Time for sponsors to clean up sport's tainted image
With the global sports sponsorship market worth €39bn, should backers have a bigger role within sporting organisations such as the OCI?
Another week, another sports scandal - and somewhere another sponsor feverishly fretting about the possible damage it could unleash on their brand, its reputation, and possibly even their own careers.
Welcome to the exciting and often nerve-wracking world of sports sponsorship, where huge sums of money slosh around the global sports industry as brands seek to align themselves with athletes, teams and the billions of sports fans around the world.
It is estimated that the value of the global sports market was worth around €130bn in 2015. Around 45pc of this, or €58.5bn, was in the form of gate receipts and merchandising, while €32.5bn is attributable to income from TV and other media rights. Sponsorship income, however, accounted for a whopping €39bn or 30pc of this €130bn, a figure which is growing year-on-year as the cheques get bigger and the financial needs of sporting organisations increase significantly.
However, despite the huge sums involved, sports sponsorship does carry with it certain risks - as the string of events that kept on unfolding last week at the Olympics in Brazil clearly demonstrate.
No company wants its brand to be associated with the unedifying and grubby spectacle of a naked 71-year old sports chief being led away from his hotel bedroom by police.
This is not what sponsors signed up for -but it's the unwitting and grim reality of what Team Ireland's benefactors (including the likes of Electric Ireland, New Balance, Kellogg's, Kia Motors and yogurt-maker Muller) got as soon as the Rio police knocked on Pat Hickey's bedroom door at 6.30am on Wednesday morning. Jokes about choking on their cornflakes aside, it's fair to say that it hasn't been a good week for these sponsors. Despite their best intentions, largesse and their desire to support athletes who are worthy of support, a lot of this investment and hard work over the past 12 months has been seriously undermined and completely overshadowed by this tawdry debacle.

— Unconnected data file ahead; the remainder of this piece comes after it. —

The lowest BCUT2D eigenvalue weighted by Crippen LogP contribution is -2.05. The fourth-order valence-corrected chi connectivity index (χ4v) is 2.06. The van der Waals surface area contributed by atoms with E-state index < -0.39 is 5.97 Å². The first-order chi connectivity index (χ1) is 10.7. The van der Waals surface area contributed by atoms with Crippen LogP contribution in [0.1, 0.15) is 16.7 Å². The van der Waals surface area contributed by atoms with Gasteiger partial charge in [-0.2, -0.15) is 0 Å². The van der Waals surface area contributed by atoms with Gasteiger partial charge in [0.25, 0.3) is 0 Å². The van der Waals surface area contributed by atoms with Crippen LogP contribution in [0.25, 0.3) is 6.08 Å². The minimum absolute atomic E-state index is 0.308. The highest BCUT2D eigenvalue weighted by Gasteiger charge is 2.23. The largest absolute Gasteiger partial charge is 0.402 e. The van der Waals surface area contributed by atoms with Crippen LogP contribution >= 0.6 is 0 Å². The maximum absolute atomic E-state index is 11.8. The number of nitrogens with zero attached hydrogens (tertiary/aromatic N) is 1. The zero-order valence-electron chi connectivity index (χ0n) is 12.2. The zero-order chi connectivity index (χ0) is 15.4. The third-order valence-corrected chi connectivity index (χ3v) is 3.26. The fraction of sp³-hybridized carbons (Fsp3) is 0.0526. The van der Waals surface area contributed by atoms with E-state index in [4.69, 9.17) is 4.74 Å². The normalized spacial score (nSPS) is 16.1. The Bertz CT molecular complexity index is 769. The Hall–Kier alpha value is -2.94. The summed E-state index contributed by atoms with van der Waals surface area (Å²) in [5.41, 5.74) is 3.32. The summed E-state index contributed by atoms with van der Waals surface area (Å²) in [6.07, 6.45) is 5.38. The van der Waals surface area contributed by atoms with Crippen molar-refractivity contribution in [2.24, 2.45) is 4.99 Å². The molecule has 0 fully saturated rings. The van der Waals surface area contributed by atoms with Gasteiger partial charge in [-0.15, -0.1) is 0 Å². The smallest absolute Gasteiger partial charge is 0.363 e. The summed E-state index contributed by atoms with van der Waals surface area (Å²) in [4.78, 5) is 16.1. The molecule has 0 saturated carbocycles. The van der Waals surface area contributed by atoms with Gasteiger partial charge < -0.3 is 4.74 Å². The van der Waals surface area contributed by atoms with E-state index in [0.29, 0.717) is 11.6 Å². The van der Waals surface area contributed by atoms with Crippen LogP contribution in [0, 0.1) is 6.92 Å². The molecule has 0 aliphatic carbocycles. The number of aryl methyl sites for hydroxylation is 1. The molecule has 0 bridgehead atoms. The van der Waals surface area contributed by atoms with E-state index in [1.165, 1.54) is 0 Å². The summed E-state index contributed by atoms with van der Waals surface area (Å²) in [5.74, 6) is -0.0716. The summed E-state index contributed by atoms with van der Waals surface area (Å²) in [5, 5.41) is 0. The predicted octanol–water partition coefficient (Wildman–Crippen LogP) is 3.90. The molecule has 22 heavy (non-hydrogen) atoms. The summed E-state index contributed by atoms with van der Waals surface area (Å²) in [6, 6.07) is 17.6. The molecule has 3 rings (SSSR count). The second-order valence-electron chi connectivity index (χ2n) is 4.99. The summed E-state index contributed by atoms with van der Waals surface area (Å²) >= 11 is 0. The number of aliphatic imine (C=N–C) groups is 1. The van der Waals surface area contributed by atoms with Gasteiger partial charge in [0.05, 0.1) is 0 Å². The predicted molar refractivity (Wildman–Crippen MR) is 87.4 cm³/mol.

But it doesn't have to be this way.
As we have seen with the serious fall-out from the financial shenanigans at FIFA over the last two years, there's nothing like the whiff of money - or the prospect of losing it - to concentrate the minds of sports organisations and the financial clout that sponsors can wield, should they choose, can be considerable. Harnessed properly and effectively, it can, and should, be used to effect cultural change within the sporting organisations they are supporting.
But sponsors can also bring to the table their expertise and knowledge while at the same time encouraging, if not insisting on, greater transparency, accountability and compliance with better corporate governance practices. In many sporting organisations, these are sadly lacking.
Equally, sponsors and their brands have a duty to their own companies to ensure that their sponsorship arrangements deliver a return on investment while at the same time fitting in with their own brand values and ensuring that the brand equity they have built up is not eroded or tainted by the company that they keep.
Of course, all of this may be just wishful thinking. Indeed, there's plenty of examples of sponsors turning a blind eye to past transgressions, says Jamie Macken, a partner in the sponsorship agency Livewire.
"Size matters - and brands like Nike, Head and Evian have all backed Maria Sharapova despite her two-year suspension for failing a drugs test. Unfortunately, we have all become relatively accustomed to doping and corruption in sport, but the fact remains that Maria Sharapova is a very powerful marketing platform.
"This is no different to the issues at FIFA and UEFA. Despite the negative publicity sponsors and advertisers still invested significant sums to be associated with Euro 2016. Why? Because sport delivers huge numbers of eyeballs and taps into our emotions like little else," he says.
But there is a growing disillusionment amongst sports fans and recent events have further eroded any semblance of trust that was left in a lot of sporting organisations like FIFA, UEFA, and now the OCI.
"There is a need to rally all sport's stakeholders - including sponsors and media - to the clean sport cause," says John Trainor, CEO of sponsorship consultancy Onside.
"The tide is turning in 2016 for how sponsors globally are being challenged to take a new stand on 'dirty sport' and it creates a provocative new opportunity for smarter sponsors to really change the sponsorship rulebook, and make a real difference in this landmark decade for cleaning up sport," he says.
In the meantime, the heroics of Paul and Gary O'Donovan and Annalise Murphy will be celebrated on TV and radio chat shows for weeks to come and they will feature in many PR photo shoots for God knows how long - but, sadly, the 2016 Olympic Games in Rio will be remembered for all the wrong reasons.
Somebody was literally caught with their trousers down.
Sunday Indo Business